The sanskrit word agni means fire, so we can think of agni as if it were a fire transforming our food into nutrients and minerals our body needs to stay healthy.  This fire can burn too strong causing tissue depletion or weakness. We can think of all the qualities of an out of control fire and how those qualities can manifest in the body. We may see skin rashes, acid indigestion, hair loss, anger, or irritability.   The overactive agni literally burns the bodily tissue. The fire can be too weak causing diseases of excess. Sluggish thyroid, obesity, glaucoma, lethargy, and deep states of depression are all symptoms resulting from low agni.

When agni is in balance, toxins are burned and removed from the body efficiently through the malas (sweat, urine, feces), we maintain healthy tissue production, and the immune system can properly defend. The body can harmoniously sustain homeostasis, like the perfect symphony it is rather than a cacophony of imbalanced agni. A sharp mind, lusterous skin, daily healthy bowel movements, white sclera, a pink tongue, a balanced appetite, even a pleasant mood are all signs of heallthy agni.

We can directly affect the agni happening at a cellular level and in the deep tissues by maintaining our jathara agni (the one in our stomach). Remember, it is the main agni in our body. How can we pamper our prescious, fragile, and oh so important jathara agni? In Ayurveda we say that like increases like. So let’s think of the qualities of agni by conjuring up an image of a fire. A fire is bright, hot, spreading, and light. To increase the fire in our stomachs we eat foods with similar qualities. Foods that are light, like soups, salads, or (our favorite) kitcheree will feed your fire. Use this simple recipe for ginger pickle thirty minutes before a meal to kindle agni.  Warm or at least room temperature beverages will kindle your fire while an iced drink will put it out.  Once we understand the concept of agni and begin to eat and live in a way that promotes a robust agni, we begin to experience a healthy body and mind from the inside out.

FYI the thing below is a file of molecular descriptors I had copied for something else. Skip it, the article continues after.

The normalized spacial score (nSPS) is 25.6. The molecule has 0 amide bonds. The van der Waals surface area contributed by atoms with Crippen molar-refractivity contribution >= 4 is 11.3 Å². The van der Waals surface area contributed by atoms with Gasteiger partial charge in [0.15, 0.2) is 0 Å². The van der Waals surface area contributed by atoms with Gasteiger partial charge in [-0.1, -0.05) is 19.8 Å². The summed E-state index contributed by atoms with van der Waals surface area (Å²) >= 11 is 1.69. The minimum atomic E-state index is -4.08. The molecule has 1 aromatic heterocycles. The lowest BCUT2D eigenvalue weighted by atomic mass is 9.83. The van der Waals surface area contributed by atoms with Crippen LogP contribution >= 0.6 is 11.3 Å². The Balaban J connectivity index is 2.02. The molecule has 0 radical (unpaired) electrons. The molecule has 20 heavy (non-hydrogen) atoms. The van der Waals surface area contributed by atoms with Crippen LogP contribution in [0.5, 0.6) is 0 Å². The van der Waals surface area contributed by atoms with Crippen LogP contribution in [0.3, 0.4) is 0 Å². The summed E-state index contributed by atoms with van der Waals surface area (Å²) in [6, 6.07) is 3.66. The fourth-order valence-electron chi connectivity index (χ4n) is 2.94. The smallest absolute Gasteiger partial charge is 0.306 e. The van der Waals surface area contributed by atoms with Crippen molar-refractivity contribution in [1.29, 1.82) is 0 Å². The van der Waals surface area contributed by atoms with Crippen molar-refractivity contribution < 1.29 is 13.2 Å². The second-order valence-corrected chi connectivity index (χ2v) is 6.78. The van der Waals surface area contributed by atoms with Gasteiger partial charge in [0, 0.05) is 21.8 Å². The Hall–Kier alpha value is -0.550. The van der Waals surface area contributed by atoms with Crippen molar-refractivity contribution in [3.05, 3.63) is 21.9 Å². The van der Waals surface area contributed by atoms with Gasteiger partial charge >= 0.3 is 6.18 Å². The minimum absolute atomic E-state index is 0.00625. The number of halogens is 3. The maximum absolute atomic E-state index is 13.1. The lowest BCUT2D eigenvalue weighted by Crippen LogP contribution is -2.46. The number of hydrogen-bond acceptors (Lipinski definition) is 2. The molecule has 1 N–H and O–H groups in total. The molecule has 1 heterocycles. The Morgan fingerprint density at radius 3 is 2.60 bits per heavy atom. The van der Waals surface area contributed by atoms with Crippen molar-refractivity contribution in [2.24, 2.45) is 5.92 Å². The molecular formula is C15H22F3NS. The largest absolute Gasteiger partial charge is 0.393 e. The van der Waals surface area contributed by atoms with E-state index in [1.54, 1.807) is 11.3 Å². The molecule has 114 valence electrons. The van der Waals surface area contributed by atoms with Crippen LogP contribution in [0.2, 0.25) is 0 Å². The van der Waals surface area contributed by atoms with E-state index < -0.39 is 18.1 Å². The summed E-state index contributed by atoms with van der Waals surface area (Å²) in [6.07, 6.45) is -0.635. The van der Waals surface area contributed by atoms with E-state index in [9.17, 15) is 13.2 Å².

Ginger Pickle Metabolism Boost


Kindle your Agni (metabolism) with this simple ginger pickle recipe.  Take ginger pickle about 30 minutes before meals.

one teaspoon shredded or minced ginger

pinch of sea or rock salt (rock salt is better)

juice of one half of a lime

combine all ingredients in a small dish and mix well

**You can also make a larger amount ahead of time and keep for up to 3 days in an airtight container in the refrigerator.  Take one teaspoon of the mixture 30 minutes before eating.

Ayurvedic Electrolyte Drink


Stay hydrated this summer with this all natural easy to make electrolyte drink ::

8-16 ounces filtered room temperature tap water

one pinch turbinado or other unbleached natural sugar

one pinch sea or rock salt

juice of one half of a lime

mix well and enjoy!

**you can take this drink up to 3 times per day in the summer time





The Truth About Melons